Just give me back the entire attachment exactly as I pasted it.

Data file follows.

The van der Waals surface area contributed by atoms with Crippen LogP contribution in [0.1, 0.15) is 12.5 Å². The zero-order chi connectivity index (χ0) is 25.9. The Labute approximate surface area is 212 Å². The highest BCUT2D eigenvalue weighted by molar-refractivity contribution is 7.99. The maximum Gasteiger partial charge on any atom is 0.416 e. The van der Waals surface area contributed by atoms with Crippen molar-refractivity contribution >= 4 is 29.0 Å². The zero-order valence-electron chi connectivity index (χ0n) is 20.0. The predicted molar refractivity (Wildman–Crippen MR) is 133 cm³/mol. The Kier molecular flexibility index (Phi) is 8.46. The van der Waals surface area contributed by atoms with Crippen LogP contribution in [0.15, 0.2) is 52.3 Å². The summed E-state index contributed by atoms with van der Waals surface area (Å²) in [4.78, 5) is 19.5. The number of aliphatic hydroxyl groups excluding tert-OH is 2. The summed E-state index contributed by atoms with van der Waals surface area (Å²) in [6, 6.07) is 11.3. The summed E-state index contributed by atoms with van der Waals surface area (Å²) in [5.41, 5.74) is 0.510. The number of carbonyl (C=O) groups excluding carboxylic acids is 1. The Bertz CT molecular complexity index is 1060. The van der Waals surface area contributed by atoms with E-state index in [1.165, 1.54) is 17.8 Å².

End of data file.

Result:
The van der Waals surface area contributed by atoms with Crippen LogP contribution in [0.1, 0.15) is 12.5 Å². The zero-order chi connectivity index (χ0) is 25.9. The Labute approximate surface area is 212 Å². The highest BCUT2D eigenvalue weighted by molar-refractivity contribution is 7.99. The maximum Gasteiger partial charge on any atom is 0.416 e. The van der Waals surface area contributed by atoms with Crippen molar-refractivity contribution >= 4 is 29.0 Å². The zero-order valence-electron chi connectivity index (χ0n) is 20.0. The predicted molar refractivity (Wildman–Crippen MR) is 133 cm³/mol. The Kier molecular flexibility index (Phi) is 8.46. The van der Waals surface area contributed by atoms with Crippen LogP contribution in [0.15, 0.2) is 52.3 Å². The summed E-state index contributed by atoms with van der Waals surface area (Å²) in [4.78, 5) is 19.5. The number of aliphatic hydroxyl groups excluding tert-OH is 2. The summed E-state index contributed by atoms with van der Waals surface area (Å²) in [6, 6.07) is 11.3. The summed E-state index contributed by atoms with van der Waals surface area (Å²) in [5.41, 5.74) is 0.510. The number of carbonyl (C=O) groups excluding carboxylic acids is 1. The Bertz CT molecular complexity index is 1060. The van der Waals surface area contributed by atoms with E-state index in [1.165, 1.54) is 17.8 Å².